Fourth Grade

Fourth graders apply the skills they learned in previous years to make bigger connections to the world around them. As a foundation for their middle school history classes, the fourth grade social studies curriculum centers on early humans and ancient civilizations in Sumer, Egypt, India, and China. The year begins with a unit on archaeology and early man to help students understand how the past helps shape the present. Fourth grade reading is literature-based, allowing students to further develop their reading skills while connecting texts to themselves, other texts, and the world around them. As writers, they refine their understanding of grammar and build their vocabulary to create more detailed, precise, and rounded writing in a variety of genres. The math curriculum builds on prior concepts: solving problems using the four basic operations, multiple digit numbers, and fractions. Fourth graders apply quantitative reasoning and computational skills to solve challenging, open-ended problems. In Spanish, the curriculum builds vocabulary and cultural understanding around the theme of school and home. In science, students study machines – from the human body to robots, their study focuses on how these systems function. Likewise, in physical education, students learn new games and continue to practice familiar activities while considering themselves as individual players and parts of a whole team. In music, fourth graders study the American-born musical style, jazz, with attention to history and development, form, artists, and improvisation culminating in the spring jazz program.

List of 10 items.

  • Reading/Language Arts

    In fourth grade, Reading Workshop, Writing Workshop, handwriting, keyboarding, grammar, and word study expands on the lessons and genre studies introduced in third grade. Fourth graders read novels representing a diversity of characters and settings, genres, themes, and literary techniques. They respond to reading through group discussions, oral presentations, and writing in their reader's notebook. Notebooks include letters to their teachers about both their independent reading and their book club reading. The goal is to form ideas about the reading, supported by evidence from the text. In addition to formal letters, reader's notebooks contain notes about reading strategies, ideas, and observations about the text to bring to class or partner discussion. A highlight of fourth grade reading is performing a play based on either a book read during class or a myth connected to ancient cultures. Students frequently create props or write additional scenes for the plays. As in third grade, the genres studied in Writing Workshop often parallel the genres read in Reading Workshop and/or social studies. Genres include personal narrative, expository writing, persuasive writing, fiction, and poetry. Using the Writer’s Workshop model, students work one-on-one with the teacher and in peer-editing groups to revise and edit their work. They learn to incorporate feedback into their final drafts, and learn to provide constructive feedback to peers. Two teachers work as a team during RLA classes to differentiate instruction and to facilitate one-on-one and small-group revision work. Grammar and mechanics are addressed through stand-alone lessons and through editing and revision work. Prefixes, suffixes, base words, and syllables are the foundation of word study. Fourth graders practice cursive handwriting, publishing at least one written piece in cursive. Students also continue to practice keyboarding and publish at least one written piece using a laptop. Fourth grade readers and writers develop a heightened awareness of the choices authors make and the craft of writing.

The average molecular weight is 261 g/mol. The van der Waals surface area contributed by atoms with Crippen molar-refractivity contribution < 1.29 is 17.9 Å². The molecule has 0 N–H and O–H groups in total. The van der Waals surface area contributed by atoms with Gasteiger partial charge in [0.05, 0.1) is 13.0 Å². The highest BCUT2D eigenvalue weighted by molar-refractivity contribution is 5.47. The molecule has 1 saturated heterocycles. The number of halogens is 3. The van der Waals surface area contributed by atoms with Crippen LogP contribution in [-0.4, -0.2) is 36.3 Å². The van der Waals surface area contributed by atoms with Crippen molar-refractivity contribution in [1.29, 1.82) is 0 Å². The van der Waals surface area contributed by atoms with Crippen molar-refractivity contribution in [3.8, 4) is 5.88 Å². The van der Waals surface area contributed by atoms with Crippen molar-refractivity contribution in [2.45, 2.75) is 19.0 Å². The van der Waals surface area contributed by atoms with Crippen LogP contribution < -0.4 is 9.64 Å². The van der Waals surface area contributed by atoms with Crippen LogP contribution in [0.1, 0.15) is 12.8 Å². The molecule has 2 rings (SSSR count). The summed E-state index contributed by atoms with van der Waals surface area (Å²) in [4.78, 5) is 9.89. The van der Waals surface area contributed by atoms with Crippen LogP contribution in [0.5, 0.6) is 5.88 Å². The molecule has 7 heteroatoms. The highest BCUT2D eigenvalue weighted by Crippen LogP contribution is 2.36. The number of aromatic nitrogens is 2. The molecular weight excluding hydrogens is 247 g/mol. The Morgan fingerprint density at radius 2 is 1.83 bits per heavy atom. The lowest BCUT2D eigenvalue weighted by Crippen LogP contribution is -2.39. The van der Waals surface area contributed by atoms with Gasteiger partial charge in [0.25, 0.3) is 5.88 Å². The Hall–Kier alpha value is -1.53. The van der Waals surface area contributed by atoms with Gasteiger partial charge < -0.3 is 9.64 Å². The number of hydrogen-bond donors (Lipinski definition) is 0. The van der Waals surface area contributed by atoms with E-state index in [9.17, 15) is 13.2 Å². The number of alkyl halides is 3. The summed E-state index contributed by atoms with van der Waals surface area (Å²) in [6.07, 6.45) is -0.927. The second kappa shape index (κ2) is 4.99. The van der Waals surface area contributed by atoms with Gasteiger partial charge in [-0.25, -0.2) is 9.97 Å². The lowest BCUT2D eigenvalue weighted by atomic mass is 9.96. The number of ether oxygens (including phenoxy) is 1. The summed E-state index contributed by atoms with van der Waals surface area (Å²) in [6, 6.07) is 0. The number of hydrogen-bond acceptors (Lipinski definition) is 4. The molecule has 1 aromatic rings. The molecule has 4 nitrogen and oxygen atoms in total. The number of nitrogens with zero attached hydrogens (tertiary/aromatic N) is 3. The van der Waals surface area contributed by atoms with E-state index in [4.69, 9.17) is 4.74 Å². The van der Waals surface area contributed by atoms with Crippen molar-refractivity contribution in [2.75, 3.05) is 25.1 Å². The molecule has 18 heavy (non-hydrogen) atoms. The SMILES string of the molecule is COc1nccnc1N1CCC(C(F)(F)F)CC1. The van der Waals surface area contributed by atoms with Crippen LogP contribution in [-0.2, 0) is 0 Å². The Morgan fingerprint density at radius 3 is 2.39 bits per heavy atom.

• Math

    In fourth grade, the curriculum continues to develop a solid fluency in computational math, covering topics such as: multiplying and dividing multi-digit numbers; using all four operations to solve problems; adding, subtracting, and multiplying fractions; and analyzing geometric shapes. Emphasis is placed on students representing and solving mathematical problems by using equations and algebraic reasoning. Students learn through a combination of small-group, individual, and whole-class activities. Students continue to hone their ability to explain their mathematical thinking during math discussions and forums. Teachers and students continue to use visual models, such as open number lines, areas models and arrays, ratio tables, and base 10 area pieces, to support students’ movement to understanding increasingly abstract representation in mathematics.
  • Social Studies